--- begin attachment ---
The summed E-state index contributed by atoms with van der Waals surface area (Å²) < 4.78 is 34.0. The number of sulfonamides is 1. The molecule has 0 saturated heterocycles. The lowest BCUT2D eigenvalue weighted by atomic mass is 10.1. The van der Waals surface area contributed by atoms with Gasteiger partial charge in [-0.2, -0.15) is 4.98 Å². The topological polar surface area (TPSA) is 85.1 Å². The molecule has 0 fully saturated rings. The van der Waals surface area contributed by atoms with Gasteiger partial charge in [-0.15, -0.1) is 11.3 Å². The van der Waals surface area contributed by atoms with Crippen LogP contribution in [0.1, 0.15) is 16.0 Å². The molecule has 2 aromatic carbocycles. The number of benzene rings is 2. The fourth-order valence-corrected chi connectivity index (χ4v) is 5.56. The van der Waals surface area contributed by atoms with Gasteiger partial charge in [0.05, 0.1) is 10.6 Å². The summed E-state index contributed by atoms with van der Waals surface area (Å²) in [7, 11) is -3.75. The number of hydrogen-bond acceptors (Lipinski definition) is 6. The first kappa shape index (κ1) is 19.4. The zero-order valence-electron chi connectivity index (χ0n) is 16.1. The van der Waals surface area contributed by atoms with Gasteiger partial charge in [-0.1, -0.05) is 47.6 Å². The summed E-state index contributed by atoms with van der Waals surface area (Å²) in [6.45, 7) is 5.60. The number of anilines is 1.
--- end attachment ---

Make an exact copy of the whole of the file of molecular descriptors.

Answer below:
The summed E-state index contributed by atoms with van der Waals surface area (Å²) < 4.78 is 34.0. The number of sulfonamides is 1. The molecule has 0 saturated heterocycles. The lowest BCUT2D eigenvalue weighted by atomic mass is 10.1. The van der Waals surface area contributed by atoms with Gasteiger partial charge in [-0.2, -0.15) is 4.98 Å². The topological polar surface area (TPSA) is 85.1 Å². The molecule has 0 fully saturated rings. The van der Waals surface area contributed by atoms with Gasteiger partial charge in [-0.15, -0.1) is 11.3 Å². The van der Waals surface area contributed by atoms with Crippen LogP contribution in [0.1, 0.15) is 16.0 Å². The molecule has 2 aromatic carbocycles. The number of benzene rings is 2. The fourth-order valence-corrected chi connectivity index (χ4v) is 5.56. The van der Waals surface area contributed by atoms with Gasteiger partial charge in [0.05, 0.1) is 10.6 Å². The summed E-state index contributed by atoms with van der Waals surface area (Å²) in [7, 11) is -3.75. The number of hydrogen-bond acceptors (Lipinski definition) is 6. The first kappa shape index (κ1) is 19.4. The zero-order valence-electron chi connectivity index (χ0n) is 16.1. The van der Waals surface area contributed by atoms with Gasteiger partial charge in [-0.1, -0.05) is 47.6 Å². The summed E-state index contributed by atoms with van der Waals surface area (Å²) in [6.45, 7) is 5.60. The number of anilines is 1.